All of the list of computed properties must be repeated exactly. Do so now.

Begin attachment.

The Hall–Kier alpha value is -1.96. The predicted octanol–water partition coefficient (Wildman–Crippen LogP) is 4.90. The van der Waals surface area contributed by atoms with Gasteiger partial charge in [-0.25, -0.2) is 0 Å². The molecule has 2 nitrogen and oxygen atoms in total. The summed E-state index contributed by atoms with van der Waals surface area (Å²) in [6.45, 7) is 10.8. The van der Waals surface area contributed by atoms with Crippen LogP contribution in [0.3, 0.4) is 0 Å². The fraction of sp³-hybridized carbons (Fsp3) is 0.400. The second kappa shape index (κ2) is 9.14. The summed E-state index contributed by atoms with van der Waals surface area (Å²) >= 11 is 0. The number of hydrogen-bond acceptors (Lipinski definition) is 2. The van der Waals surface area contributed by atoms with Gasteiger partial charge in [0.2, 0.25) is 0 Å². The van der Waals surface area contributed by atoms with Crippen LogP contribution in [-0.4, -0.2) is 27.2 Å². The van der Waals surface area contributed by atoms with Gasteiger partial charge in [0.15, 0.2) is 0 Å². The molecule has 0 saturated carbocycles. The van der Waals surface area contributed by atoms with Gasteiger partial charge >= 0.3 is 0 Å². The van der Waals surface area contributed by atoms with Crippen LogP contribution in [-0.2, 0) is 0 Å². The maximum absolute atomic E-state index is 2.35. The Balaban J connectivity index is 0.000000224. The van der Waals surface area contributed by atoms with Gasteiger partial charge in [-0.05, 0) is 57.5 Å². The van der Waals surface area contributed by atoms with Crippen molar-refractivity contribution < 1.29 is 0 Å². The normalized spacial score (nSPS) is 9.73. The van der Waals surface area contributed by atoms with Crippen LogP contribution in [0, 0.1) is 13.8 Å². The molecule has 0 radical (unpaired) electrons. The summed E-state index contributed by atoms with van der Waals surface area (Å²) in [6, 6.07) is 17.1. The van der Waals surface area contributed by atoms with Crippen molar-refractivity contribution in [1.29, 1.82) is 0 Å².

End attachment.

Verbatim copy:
The Hall–Kier alpha value is -1.96. The predicted octanol–water partition coefficient (Wildman–Crippen LogP) is 4.90. The van der Waals surface area contributed by atoms with Gasteiger partial charge in [-0.25, -0.2) is 0 Å². The molecule has 2 nitrogen and oxygen atoms in total. The summed E-state index contributed by atoms with van der Waals surface area (Å²) in [6.45, 7) is 10.8. The van der Waals surface area contributed by atoms with Crippen LogP contribution in [0.3, 0.4) is 0 Å². The fraction of sp³-hybridized carbons (Fsp3) is 0.400. The second kappa shape index (κ2) is 9.14. The summed E-state index contributed by atoms with van der Waals surface area (Å²) >= 11 is 0. The number of hydrogen-bond acceptors (Lipinski definition) is 2. The van der Waals surface area contributed by atoms with Gasteiger partial charge in [0.2, 0.25) is 0 Å². The van der Waals surface area contributed by atoms with Crippen LogP contribution in [-0.4, -0.2) is 27.2 Å². The van der Waals surface area contributed by atoms with Gasteiger partial charge in [0.15, 0.2) is 0 Å². The molecule has 0 saturated carbocycles. The van der Waals surface area contributed by atoms with Gasteiger partial charge >= 0.3 is 0 Å². The van der Waals surface area contributed by atoms with Crippen LogP contribution in [-0.2, 0) is 0 Å². The maximum absolute atomic E-state index is 2.35. The Balaban J connectivity index is 0.000000224. The van der Waals surface area contributed by atoms with Gasteiger partial charge in [-0.05, 0) is 57.5 Å². The van der Waals surface area contributed by atoms with Crippen molar-refractivity contribution < 1.29 is 0 Å². The normalized spacial score (nSPS) is 9.73. The van der Waals surface area contributed by atoms with Crippen LogP contribution in [0, 0.1) is 13.8 Å². The molecule has 0 radical (unpaired) electrons. The summed E-state index contributed by atoms with van der Waals surface area (Å²) in [6, 6.07) is 17.1. The van der Waals surface area contributed by atoms with Crippen molar-refractivity contribution in [1.29, 1.82) is 0 Å².